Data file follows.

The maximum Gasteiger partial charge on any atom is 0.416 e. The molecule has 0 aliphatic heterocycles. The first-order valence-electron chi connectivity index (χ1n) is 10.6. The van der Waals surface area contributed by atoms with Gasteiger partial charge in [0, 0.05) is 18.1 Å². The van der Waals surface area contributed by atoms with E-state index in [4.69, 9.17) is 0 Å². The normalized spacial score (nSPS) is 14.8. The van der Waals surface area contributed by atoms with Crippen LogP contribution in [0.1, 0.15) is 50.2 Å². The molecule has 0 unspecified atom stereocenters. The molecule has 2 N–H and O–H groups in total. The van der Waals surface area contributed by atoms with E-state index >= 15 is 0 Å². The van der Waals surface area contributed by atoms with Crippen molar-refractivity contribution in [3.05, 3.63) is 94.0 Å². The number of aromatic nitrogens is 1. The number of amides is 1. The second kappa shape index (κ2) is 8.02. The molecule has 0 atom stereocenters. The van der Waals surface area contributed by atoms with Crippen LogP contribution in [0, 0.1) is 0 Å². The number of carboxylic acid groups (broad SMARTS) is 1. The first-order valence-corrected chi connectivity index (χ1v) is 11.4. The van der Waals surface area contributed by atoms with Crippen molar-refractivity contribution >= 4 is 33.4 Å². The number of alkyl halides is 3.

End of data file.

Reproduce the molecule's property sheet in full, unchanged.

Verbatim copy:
The maximum Gasteiger partial charge on any atom is 0.416 e. The molecule has 0 aliphatic heterocycles. The first-order valence-electron chi connectivity index (χ1n) is 10.6. The van der Waals surface area contributed by atoms with Gasteiger partial charge in [0, 0.05) is 18.1 Å². The van der Waals surface area contributed by atoms with E-state index in [4.69, 9.17) is 0 Å². The normalized spacial score (nSPS) is 14.8. The van der Waals surface area contributed by atoms with Crippen LogP contribution in [0.1, 0.15) is 50.2 Å². The molecule has 0 unspecified atom stereocenters. The molecule has 2 N–H and O–H groups in total. The van der Waals surface area contributed by atoms with E-state index >= 15 is 0 Å². The van der Waals surface area contributed by atoms with Crippen molar-refractivity contribution in [3.05, 3.63) is 94.0 Å². The number of aromatic nitrogens is 1. The number of amides is 1. The second kappa shape index (κ2) is 8.02. The molecule has 0 atom stereocenters. The van der Waals surface area contributed by atoms with Crippen LogP contribution in [0, 0.1) is 0 Å². The number of carboxylic acid groups (broad SMARTS) is 1. The first-order valence-corrected chi connectivity index (χ1v) is 11.4. The van der Waals surface area contributed by atoms with Crippen molar-refractivity contribution >= 4 is 33.4 Å². The number of alkyl halides is 3.